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Platform

GameCube

 

Genre

Racing

 

Publisher

Nintendo

 

Developer

Sega

 

ESRB

T (Teen)

 

Released

August 2003

 

 

- Speed!

- Some insane tracks

- Build your own ride

- Good racing modes

- Snappy control

- AI provides a great challenge

 

 

- Dry eyeballs

 

 

Review: Tube Slider (GC)

Review: Burnout 2 - Point of Impact (GC)

 

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F-Zero GX

Score: 9.3 / 10

 

If ever there was a game that didn’t encourage blinking, it’s F-Zero GX (FZ).  Mark my words, when you buy (or rent) FZ grab some eye-drops too, because you can’t afford to have your eyeballs dry out.  Why this concern?  The answer: speed!

 

FZ is the fastest racing game I’ve ever played.  When you hit 1,500 km/h it feels like you’re going that fast.  So one misstep – one moment of sloppiness or blinking – and you get to watch the AI competition scream ahead of you (which doesn’t necessarily put you out of the race).  Inseparable from the speed is the track design, which is generally insane.

 

f-zero gx gamecube review          f-zero gx gamecube review

 

The designers must have had a lot of fun creating these things, because after a few run-throughs on some tracks I couldn’t stop giggling.  Forget F-Zero on the SNES (the last time I played a console version of F-Zero), which featured some neat graphics for the time but completely flat tracks.  FZ goes bananas with twists, 

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turns, spirals, loops, inverted straight-aways, and jumps.  Yes, jumps.  On several of the tracks, jumps and gaps in the track are the order of the day, which opens up all sorts of possibilities to screw up or send your opponents off the track.  Some of the gaps are great, long distances where you suddenly think, “I’m not going to make it!” or “Where’d the track go?” just before you slam back to the track.  In aid of clearing these gaps you have the ability to activate a boost (at the expense of your overall energy) or hit strategically placed boost pads on the track.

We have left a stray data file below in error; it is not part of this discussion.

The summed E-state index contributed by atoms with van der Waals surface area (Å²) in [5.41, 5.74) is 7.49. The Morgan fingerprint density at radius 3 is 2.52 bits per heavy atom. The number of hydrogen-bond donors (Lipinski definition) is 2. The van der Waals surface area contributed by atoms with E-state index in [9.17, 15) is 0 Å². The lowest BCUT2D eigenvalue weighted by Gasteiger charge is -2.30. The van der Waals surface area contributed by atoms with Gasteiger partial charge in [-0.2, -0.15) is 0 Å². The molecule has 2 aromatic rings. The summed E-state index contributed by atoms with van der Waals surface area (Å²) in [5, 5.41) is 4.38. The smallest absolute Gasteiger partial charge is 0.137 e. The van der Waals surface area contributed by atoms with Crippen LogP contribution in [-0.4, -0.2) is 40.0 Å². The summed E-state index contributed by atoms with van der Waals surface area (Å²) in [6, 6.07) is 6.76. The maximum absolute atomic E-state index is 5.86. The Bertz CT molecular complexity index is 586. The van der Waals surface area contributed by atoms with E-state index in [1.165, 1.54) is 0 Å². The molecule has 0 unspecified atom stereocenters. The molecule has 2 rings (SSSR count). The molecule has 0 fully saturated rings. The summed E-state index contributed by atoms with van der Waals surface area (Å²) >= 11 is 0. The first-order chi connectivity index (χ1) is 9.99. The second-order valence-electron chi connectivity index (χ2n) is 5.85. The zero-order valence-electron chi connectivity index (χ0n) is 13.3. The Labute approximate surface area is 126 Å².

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eBoost pads aren’t the only track features that return from the original game.  Pit stops are still nergized strips positioned on specific parts of the track – taking damage or using your boost knocks your energy down – so you can avoid a premature exit from the race by blowing up but still maintain an insane level of speed.

 

You’ll have plenty of opportunity to suck up that speed with FZ’s many different racing modes such as Grand Prix, Time Attack, Battle (up to four simultaneous players), and Story (for Captain Falcon).  However, I also spent an inordinate amount of time tooling around in the Customize option.

 

f-zero gx gamecube review          f-zero gx gamecube review

 

Winning during Time Attack, Grand Prix, and Story modes earn you F-Zero Tickets, which come into play when you enter the Customize option where you can spend those tickets buying parts, etc.  FZ gives you a free hand in making your own vehicle, right down to emblem.  I spent almost 3 hours at a stretch trying different configurations and generally futzing around.  This is more than I’ve ever spent on a racing game configuring my ride – even rally games.  The only downside is the amount of memory blocks it sucks up to store your designs. (It was time for a new memory card anyway, right?)  But it just feels good to show up your friends with your creations. (As if performing perfect drift turns wasn’t enough!  Not enough can be said about FZ’s great control.)

 

Graphics?  I’m still trying to moisten my eyeballs enough to get a really good look at them.  In actuality, FZ is smoothly presented and great-looking game without being overwhelming. (I think I’ve harped on that whole “speed” thing enough.)  The sound is great.  If you’ve got a sound system hooked-up to your Cube you’ll notice more of the subtleties (like the “fwoomp!” of the boost kicking the bass) but even without a sound system, this is still a fine sounding game.

 

At the end of the day, F-Zero GX is a speed-freaks dream come true.  On top of being fast, Fast, FAST, FZ has great racing options, insane tracks, snappy control, a brilliant customize feature, and the ever-important fun factor.

 

- Omni

(September 7, 2003)

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